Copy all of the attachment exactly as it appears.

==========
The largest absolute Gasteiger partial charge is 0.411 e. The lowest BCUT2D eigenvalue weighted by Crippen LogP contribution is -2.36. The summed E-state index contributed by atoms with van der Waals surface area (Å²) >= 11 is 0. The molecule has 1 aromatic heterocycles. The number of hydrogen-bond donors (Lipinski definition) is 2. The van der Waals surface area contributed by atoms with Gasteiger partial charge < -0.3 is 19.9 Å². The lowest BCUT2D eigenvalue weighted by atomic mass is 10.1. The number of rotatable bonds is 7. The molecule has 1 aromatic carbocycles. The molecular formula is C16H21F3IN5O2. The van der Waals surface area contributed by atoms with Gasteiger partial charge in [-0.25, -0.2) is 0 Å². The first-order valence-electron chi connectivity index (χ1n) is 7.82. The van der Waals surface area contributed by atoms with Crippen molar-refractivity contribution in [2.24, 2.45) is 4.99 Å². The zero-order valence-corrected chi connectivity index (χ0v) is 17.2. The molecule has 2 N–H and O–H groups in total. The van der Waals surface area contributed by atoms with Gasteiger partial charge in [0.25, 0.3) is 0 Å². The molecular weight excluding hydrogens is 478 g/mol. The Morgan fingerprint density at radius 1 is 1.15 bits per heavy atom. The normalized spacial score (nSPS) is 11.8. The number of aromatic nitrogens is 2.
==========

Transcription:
The largest absolute Gasteiger partial charge is 0.411 e. The lowest BCUT2D eigenvalue weighted by Crippen LogP contribution is -2.36. The summed E-state index contributed by atoms with van der Waals surface area (Å²) >= 11 is 0. The molecule has 1 aromatic heterocycles. The number of hydrogen-bond donors (Lipinski definition) is 2. The van der Waals surface area contributed by atoms with Gasteiger partial charge < -0.3 is 19.9 Å². The lowest BCUT2D eigenvalue weighted by atomic mass is 10.1. The number of rotatable bonds is 7. The molecule has 1 aromatic carbocycles. The molecular formula is C16H21F3IN5O2. The van der Waals surface area contributed by atoms with Gasteiger partial charge in [-0.25, -0.2) is 0 Å². The first-order valence-electron chi connectivity index (χ1n) is 7.82. The van der Waals surface area contributed by atoms with Crippen molar-refractivity contribution in [2.24, 2.45) is 4.99 Å². The zero-order valence-corrected chi connectivity index (χ0v) is 17.2. The molecule has 2 N–H and O–H groups in total. The van der Waals surface area contributed by atoms with Gasteiger partial charge in [0.25, 0.3) is 0 Å². The molecular weight excluding hydrogens is 478 g/mol. The Morgan fingerprint density at radius 1 is 1.15 bits per heavy atom. The normalized spacial score (nSPS) is 11.8. The number of aromatic nitrogens is 2.